util: generalize accounting of system-allocated memory in pool resource (utxo db and indexes)


Host: larryruane  -  PR author: LarryRuane

The PR branch HEAD was d25b54346fed931830cf3f538b96c5c346165487 at the time of this review club meeting.


  • This PR is a follow-on to PR 25325, which we reviewed March 8 of this year. Please review at least the notes for that review club.

  • The -dbcache configuration option determines the amount of memory (default 450 MiB) used for the coins cache as well as other “database” uses of memory; see CalculateCacheSizes().

  • Using less memory than allowed decreases the coins cache hit ratio (the fraction of lookups that find the UTXO in the cache); using more memory than specified risks crashing bitcoind on memory-restricted systems.

  • For this reason, it’s important to keep an accurate accounting of the amount of memory used by the cache. It doesn’t have to be perfect but should be fairly close.

  • When a program requests X bytes of dynamic memory from the C++ runtime library, internally it allocates slightly more for the memory allocator’s metadata (overhead). In other words, logical memory is not the same as physical memory.

  • This memory allocator metadata is somewhat complex and depends on several factors, such as the machine architecture and the memory model.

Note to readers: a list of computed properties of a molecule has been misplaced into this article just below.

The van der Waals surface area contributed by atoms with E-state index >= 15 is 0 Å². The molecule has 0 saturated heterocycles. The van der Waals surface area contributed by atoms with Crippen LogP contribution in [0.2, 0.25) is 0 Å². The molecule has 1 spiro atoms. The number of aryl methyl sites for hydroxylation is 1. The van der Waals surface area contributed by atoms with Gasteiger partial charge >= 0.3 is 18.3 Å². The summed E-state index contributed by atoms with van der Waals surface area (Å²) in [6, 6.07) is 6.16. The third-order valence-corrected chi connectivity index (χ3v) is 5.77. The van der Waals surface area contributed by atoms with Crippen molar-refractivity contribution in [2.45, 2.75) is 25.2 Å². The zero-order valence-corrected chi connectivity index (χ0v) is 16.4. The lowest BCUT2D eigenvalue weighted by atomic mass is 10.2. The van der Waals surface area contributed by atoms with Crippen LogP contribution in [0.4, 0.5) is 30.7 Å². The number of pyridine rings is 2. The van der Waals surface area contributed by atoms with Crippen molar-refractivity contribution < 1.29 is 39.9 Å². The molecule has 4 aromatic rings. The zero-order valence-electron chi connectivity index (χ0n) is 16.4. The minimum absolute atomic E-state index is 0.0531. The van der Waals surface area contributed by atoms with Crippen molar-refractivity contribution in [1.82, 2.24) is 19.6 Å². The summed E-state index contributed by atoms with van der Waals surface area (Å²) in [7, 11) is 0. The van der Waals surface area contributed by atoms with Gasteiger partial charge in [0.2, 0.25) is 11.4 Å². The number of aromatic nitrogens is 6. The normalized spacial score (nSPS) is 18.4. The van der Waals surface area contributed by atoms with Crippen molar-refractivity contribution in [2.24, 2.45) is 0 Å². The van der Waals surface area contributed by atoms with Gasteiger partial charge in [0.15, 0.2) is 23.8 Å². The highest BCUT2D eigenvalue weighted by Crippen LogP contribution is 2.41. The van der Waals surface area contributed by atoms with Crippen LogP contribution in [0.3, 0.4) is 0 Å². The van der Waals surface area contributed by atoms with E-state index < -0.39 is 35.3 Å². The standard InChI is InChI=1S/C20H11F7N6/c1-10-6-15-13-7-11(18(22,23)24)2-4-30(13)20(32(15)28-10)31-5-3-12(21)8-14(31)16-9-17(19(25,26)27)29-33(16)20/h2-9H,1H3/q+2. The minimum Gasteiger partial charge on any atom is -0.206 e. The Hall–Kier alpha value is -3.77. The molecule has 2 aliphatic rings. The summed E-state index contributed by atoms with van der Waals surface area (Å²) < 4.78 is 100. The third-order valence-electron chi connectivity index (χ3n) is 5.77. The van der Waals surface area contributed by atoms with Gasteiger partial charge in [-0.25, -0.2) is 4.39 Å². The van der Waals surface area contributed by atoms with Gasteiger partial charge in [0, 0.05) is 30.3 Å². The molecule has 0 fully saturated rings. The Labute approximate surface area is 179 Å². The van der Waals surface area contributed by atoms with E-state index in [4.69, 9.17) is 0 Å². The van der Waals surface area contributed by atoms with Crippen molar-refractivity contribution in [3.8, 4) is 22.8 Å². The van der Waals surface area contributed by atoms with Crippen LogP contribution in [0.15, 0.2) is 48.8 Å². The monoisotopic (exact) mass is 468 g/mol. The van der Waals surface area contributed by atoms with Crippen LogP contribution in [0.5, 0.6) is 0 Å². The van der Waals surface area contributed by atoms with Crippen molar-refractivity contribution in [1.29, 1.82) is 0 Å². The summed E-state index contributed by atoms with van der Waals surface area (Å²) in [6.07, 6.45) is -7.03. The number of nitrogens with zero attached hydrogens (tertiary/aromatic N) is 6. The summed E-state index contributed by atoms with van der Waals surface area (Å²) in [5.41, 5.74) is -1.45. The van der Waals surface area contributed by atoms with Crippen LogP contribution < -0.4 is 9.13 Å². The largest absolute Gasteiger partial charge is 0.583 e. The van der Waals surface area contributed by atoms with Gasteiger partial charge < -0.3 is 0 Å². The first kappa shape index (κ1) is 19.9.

• When sizing the cache, we want to calculate physical memory usage, that is, account for this extra allocation metadata. Unfortunately, there’s no library function that maps logical memory size to physical size.

  • To deal with that, Bitcoin Core includes a function, MallocUsage(), that approximates this conversion. Its argument is an allocation size, and it returns the corresponding physical size.

  • That source file, memusage.h, includes many overloads of the function DynamicUsage() across the various data types that we might be allocating somewhere in the system. They all make use of MallocUsage().

  • The pool memory resource (added by PR #25325) adds a new DynamicUsage() overload (version) that computes the overall coins cache size. This allows us to stay within the configured cache size.

  • This PR modifies how this calculation is done.

  • This DynamicUsage() overload (for the pool memory resource) is called only from CCoinsViewCache::DynamicMemoryUsage().


  1. Did you review the PR? Concept ACK, approach ACK, tested ACK, or NACK? What was your review approach?